Oh yes, there was the pilgrimage to Pizzeria Bianco.  Fifteen years ago a chef friend told me about this guy in Phoenix who was making the best pizza he'd ever eaten.  He said the guy was a crust perfectionist and that the line stretched around the block before the place even opened each day.  I started reading about him in the food press a couple of years later and then hadn't heard much about him as the culinary trends changed.  He was still down here, though, building a mini-empire of two good-sized full service restaurants and a newer location called Pane Bianco.

I insisted that we go.  I was here, it was here and I wasn't taking no for an answer.  Good thing.
We found the place inside a Town and Country shopping center and the line was still there.
We were told it would be a 25-30 minute wait and it was more like 45 minutes but it was all okay.
We sat outside on a lovely warm evening and while Kathy and her daughter Chelsea drank very expensive Chardonnay the kids ran around and I just dug the smells coming out of the wood burning ovens.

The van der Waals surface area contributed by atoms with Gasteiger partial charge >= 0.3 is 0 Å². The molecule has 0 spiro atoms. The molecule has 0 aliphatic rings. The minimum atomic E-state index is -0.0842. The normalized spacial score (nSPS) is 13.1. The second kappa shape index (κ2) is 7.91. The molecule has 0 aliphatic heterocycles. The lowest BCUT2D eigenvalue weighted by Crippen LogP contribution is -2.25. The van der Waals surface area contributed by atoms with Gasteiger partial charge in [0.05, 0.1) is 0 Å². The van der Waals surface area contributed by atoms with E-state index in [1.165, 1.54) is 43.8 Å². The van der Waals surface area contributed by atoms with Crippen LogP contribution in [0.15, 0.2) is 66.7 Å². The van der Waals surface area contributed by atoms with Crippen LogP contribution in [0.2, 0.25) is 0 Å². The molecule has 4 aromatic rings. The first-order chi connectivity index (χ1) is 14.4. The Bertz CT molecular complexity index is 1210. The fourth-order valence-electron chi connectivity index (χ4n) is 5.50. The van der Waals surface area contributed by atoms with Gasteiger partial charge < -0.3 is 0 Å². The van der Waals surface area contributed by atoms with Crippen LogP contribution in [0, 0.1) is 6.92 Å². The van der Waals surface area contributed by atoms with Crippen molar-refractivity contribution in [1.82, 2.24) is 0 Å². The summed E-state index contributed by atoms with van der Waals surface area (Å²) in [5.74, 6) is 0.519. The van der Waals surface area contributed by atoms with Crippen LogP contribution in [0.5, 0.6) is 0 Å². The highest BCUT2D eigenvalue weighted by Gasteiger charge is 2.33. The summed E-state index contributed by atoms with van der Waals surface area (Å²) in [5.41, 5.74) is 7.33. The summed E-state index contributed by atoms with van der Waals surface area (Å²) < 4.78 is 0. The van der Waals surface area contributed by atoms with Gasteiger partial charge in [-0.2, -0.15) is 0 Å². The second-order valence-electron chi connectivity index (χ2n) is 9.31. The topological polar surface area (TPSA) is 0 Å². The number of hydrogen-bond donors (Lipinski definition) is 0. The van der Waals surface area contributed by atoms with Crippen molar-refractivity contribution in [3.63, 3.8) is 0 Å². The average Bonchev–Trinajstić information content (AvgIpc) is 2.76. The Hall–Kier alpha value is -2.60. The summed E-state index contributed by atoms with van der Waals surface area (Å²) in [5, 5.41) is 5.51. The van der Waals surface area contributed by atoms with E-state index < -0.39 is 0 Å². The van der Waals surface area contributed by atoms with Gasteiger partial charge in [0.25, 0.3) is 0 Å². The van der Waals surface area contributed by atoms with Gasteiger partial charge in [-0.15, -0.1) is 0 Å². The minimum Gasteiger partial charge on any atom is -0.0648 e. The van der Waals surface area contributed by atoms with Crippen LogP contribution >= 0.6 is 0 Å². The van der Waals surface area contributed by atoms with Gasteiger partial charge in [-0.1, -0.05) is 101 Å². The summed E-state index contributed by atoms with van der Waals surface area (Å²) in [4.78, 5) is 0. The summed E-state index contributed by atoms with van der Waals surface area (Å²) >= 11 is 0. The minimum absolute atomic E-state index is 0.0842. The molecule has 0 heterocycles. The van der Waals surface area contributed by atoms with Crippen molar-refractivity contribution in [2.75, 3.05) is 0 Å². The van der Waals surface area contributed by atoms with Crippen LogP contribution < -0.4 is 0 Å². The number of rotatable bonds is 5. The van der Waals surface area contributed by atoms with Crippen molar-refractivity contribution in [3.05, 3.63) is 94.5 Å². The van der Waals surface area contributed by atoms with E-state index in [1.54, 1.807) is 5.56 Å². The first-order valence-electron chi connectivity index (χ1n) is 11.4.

We sat down and they immediately dropped warm house-baked bread and SOME REALLY GOOD OLIVE OIL in front of us.  We scarfed the first plate of bread up so fast the busser laughed as he dropped the second one.   The menu is so simple as to be deceptive, but don't worry.  This place rocks!  We ordered a simple salad of local greens and a classic Caprese salad and they were both exemplary.  The greens featured a good amount of escarole, olives and a nicely light vinaigrette.  The tomatoes in the Caprese were actually ripe and they included the top with the green vine on the side of the plate as evidence of its freshness.  The mozzarella was homemade, creamy and actually had flavor.  Fresh green basil leaves and more of that great green olive oil made me remember why this is one of the great dishes.